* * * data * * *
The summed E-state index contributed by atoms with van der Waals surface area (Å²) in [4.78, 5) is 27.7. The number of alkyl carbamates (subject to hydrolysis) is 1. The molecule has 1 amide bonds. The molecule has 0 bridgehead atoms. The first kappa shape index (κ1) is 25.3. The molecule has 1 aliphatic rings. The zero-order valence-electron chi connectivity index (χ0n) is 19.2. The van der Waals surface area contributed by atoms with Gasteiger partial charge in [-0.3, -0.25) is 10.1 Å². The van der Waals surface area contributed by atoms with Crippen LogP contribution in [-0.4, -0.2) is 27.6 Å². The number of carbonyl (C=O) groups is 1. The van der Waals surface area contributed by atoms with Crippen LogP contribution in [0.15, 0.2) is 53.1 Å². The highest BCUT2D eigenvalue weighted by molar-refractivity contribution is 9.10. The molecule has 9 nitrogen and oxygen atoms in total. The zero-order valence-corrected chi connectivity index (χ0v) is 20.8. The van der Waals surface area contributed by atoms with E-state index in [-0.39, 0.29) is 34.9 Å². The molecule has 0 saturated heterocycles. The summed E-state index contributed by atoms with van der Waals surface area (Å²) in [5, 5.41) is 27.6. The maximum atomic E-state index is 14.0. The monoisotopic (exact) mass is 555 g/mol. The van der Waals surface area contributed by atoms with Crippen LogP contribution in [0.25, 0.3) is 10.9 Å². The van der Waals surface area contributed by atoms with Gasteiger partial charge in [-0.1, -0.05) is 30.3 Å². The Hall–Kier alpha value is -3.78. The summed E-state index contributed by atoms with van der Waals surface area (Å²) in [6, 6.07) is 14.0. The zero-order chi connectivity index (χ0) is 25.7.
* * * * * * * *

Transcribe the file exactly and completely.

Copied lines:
The summed E-state index contributed by atoms with van der Waals surface area (Å²) in [4.78, 5) is 27.7. The number of alkyl carbamates (subject to hydrolysis) is 1. The molecule has 1 amide bonds. The molecule has 0 bridgehead atoms. The first kappa shape index (κ1) is 25.3. The molecule has 1 aliphatic rings. The zero-order valence-electron chi connectivity index (χ0n) is 19.2. The van der Waals surface area contributed by atoms with Gasteiger partial charge in [-0.3, -0.25) is 10.1 Å². The van der Waals surface area contributed by atoms with Crippen LogP contribution in [-0.4, -0.2) is 27.6 Å². The number of carbonyl (C=O) groups is 1. The van der Waals surface area contributed by atoms with Crippen LogP contribution in [0.15, 0.2) is 53.1 Å². The highest BCUT2D eigenvalue weighted by molar-refractivity contribution is 9.10. The molecule has 9 nitrogen and oxygen atoms in total. The zero-order valence-corrected chi connectivity index (χ0v) is 20.8. The van der Waals surface area contributed by atoms with E-state index in [-0.39, 0.29) is 34.9 Å². The molecule has 0 saturated heterocycles. The summed E-state index contributed by atoms with van der Waals surface area (Å²) in [5, 5.41) is 27.6. The maximum atomic E-state index is 14.0. The monoisotopic (exact) mass is 555 g/mol. The van der Waals surface area contributed by atoms with Crippen LogP contribution in [0.25, 0.3) is 10.9 Å². The van der Waals surface area contributed by atoms with Gasteiger partial charge in [-0.1, -0.05) is 30.3 Å². The Hall–Kier alpha value is -3.78. The summed E-state index contributed by atoms with van der Waals surface area (Å²) in [6, 6.07) is 14.0. The zero-order chi connectivity index (χ0) is 25.7.